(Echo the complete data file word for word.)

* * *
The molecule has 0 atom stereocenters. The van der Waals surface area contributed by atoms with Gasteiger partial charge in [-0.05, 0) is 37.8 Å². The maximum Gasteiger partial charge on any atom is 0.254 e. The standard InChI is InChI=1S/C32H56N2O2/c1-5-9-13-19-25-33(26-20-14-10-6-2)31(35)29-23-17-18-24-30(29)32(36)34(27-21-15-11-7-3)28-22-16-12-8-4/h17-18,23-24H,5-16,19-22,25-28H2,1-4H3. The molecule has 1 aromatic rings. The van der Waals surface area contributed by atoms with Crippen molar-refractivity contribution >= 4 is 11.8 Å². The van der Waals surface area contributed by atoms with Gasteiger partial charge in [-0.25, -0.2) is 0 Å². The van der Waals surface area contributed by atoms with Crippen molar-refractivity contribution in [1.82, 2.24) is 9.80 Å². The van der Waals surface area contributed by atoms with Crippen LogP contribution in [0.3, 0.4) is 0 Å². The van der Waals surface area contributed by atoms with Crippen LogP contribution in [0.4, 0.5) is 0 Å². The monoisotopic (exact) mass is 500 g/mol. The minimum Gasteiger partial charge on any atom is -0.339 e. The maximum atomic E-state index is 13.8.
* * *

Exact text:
The molecule has 0 atom stereocenters. The van der Waals surface area contributed by atoms with Gasteiger partial charge in [-0.05, 0) is 37.8 Å². The maximum Gasteiger partial charge on any atom is 0.254 e. The standard InChI is InChI=1S/C32H56N2O2/c1-5-9-13-19-25-33(26-20-14-10-6-2)31(35)29-23-17-18-24-30(29)32(36)34(27-21-15-11-7-3)28-22-16-12-8-4/h17-18,23-24H,5-16,19-22,25-28H2,1-4H3. The molecule has 1 aromatic rings. The van der Waals surface area contributed by atoms with Crippen molar-refractivity contribution >= 4 is 11.8 Å². The van der Waals surface area contributed by atoms with Gasteiger partial charge in [-0.25, -0.2) is 0 Å². The van der Waals surface area contributed by atoms with Crippen molar-refractivity contribution in [1.82, 2.24) is 9.80 Å². The van der Waals surface area contributed by atoms with Crippen LogP contribution in [0.3, 0.4) is 0 Å². The van der Waals surface area contributed by atoms with Crippen LogP contribution in [0.4, 0.5) is 0 Å². The monoisotopic (exact) mass is 500 g/mol. The minimum Gasteiger partial charge on any atom is -0.339 e. The maximum atomic E-state index is 13.8.